By John Henry Parker
John Henry Parker's remarkably undying dictionary of structure, first released in 1846, turned so successful that he persevered to revise it for numerous years. A profusely illustrated guide that's necessary as a reference or as a transportable consultant on visits to historic constructions, this authoritative word list of approximately 500 phrases utilized in Greek, Roman, Italian, and Gothic structure is still hugely instructive and informative.
Accurate engravings supplement the various author's incisive descriptions — from a buttress in Glastonbury Abbey to zig-zag mouldings in a Norman doorway. prolonged entries hide arches, home windows, tombs, and different architectural components; whereas shorter notes outline much less frequent phrases comparable to cavetto, dado, and embrasure.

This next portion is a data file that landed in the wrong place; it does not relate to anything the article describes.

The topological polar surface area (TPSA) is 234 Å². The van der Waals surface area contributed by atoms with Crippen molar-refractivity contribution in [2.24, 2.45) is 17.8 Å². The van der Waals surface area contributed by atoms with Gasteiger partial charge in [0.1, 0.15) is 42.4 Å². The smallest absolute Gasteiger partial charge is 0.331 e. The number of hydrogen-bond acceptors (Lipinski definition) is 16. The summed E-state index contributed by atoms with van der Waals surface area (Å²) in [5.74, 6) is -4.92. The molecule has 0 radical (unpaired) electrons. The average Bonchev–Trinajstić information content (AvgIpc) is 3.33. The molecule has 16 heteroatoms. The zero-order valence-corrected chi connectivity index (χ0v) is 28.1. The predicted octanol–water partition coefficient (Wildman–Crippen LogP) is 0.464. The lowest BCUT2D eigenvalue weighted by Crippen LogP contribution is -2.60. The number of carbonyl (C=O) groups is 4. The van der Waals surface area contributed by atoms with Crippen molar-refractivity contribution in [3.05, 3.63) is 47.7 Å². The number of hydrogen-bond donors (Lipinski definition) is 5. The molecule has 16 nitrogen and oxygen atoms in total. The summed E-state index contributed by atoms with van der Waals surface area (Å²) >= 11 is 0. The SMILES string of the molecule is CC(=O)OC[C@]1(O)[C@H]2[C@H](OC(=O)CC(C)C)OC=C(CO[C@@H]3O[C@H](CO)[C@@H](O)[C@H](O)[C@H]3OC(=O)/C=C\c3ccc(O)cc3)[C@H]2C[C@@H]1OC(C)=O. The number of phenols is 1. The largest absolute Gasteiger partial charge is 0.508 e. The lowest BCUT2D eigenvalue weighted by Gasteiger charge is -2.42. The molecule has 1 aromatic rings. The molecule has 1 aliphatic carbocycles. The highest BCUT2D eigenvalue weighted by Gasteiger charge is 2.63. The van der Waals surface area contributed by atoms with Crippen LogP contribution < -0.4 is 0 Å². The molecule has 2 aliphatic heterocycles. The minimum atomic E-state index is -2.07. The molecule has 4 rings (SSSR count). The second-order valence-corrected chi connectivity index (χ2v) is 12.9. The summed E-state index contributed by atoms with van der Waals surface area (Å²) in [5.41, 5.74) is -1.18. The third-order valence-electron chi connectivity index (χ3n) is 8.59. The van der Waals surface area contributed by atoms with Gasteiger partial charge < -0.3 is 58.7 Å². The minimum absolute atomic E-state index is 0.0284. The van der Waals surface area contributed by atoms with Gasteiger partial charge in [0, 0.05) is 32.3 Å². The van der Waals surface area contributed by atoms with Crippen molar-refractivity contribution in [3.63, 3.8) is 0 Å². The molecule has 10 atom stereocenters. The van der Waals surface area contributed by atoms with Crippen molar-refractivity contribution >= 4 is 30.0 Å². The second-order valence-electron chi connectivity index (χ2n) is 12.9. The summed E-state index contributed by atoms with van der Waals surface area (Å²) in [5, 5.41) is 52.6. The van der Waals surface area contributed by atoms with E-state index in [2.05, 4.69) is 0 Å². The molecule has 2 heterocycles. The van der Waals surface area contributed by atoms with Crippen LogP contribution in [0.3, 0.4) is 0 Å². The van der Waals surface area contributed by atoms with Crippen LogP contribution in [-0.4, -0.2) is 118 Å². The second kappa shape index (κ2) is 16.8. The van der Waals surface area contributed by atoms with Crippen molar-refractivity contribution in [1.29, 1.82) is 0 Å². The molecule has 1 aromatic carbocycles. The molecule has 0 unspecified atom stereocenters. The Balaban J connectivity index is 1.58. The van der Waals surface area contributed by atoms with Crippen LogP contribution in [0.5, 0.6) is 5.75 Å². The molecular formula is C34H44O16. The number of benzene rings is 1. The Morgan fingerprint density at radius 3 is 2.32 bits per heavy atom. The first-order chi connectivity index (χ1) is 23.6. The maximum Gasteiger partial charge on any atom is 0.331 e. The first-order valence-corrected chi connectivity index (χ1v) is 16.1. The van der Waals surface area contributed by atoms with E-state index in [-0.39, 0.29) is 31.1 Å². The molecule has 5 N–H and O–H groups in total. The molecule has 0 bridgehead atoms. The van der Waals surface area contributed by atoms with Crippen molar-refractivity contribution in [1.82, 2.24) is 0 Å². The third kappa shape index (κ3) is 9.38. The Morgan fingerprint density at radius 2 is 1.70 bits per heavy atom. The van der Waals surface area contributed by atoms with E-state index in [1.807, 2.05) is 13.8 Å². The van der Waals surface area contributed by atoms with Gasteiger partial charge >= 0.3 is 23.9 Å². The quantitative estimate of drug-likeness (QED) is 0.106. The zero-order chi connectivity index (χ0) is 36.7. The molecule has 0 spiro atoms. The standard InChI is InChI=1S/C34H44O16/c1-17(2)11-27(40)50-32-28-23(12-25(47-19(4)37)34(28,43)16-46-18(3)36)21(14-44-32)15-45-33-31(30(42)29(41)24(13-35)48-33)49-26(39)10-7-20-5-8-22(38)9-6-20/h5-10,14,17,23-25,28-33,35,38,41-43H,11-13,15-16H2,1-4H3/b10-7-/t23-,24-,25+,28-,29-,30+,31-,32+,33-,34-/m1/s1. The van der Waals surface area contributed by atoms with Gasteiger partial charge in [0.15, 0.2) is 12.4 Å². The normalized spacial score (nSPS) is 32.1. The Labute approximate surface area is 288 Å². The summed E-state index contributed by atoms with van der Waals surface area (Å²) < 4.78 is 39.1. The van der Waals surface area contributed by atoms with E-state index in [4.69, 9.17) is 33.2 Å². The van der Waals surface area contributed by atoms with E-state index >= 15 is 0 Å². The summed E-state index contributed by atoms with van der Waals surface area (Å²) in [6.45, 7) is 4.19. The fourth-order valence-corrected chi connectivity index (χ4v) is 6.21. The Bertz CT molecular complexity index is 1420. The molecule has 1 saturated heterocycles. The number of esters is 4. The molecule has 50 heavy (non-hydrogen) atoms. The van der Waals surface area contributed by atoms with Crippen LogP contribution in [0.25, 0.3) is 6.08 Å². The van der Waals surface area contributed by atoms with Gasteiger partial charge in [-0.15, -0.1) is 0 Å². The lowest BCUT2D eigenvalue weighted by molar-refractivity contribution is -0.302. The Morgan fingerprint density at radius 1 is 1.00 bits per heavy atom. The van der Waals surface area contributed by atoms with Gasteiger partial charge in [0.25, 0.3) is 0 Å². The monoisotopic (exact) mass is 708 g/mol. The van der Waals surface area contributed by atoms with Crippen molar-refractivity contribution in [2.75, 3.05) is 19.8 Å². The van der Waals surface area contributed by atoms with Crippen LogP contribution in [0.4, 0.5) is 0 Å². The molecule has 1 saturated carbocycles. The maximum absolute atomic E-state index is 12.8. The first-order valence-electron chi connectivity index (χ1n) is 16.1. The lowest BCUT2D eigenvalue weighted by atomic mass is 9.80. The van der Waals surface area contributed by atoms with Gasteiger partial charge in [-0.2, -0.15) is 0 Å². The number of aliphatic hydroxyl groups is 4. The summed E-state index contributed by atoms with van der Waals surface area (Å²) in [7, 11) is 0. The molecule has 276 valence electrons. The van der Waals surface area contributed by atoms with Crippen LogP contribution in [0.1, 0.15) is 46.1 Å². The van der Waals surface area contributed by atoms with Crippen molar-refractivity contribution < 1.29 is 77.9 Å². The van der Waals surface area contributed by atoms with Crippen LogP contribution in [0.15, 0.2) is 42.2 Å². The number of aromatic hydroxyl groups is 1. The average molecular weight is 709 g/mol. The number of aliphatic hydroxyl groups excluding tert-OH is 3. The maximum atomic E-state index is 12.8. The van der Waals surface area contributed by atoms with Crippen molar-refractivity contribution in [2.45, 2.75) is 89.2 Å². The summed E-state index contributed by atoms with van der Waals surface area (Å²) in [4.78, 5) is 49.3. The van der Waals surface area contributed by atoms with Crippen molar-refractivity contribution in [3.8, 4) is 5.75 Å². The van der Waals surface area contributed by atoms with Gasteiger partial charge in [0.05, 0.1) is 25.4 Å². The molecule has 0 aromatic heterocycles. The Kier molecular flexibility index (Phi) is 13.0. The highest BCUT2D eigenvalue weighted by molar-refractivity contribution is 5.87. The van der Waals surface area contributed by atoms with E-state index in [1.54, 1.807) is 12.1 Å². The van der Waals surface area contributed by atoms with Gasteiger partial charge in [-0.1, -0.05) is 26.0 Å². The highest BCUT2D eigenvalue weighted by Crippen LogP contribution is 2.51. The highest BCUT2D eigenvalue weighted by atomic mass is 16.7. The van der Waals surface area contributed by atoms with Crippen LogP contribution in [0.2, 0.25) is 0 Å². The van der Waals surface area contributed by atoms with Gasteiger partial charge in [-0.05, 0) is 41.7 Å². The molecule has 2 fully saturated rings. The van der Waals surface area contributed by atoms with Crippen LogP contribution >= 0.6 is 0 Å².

An necessary reference for architects and scholars of structure, the textual content encompasses a topographical index to the illustrations, making a choice on the various British cathedrals, castles, and parish church buildings used as examples.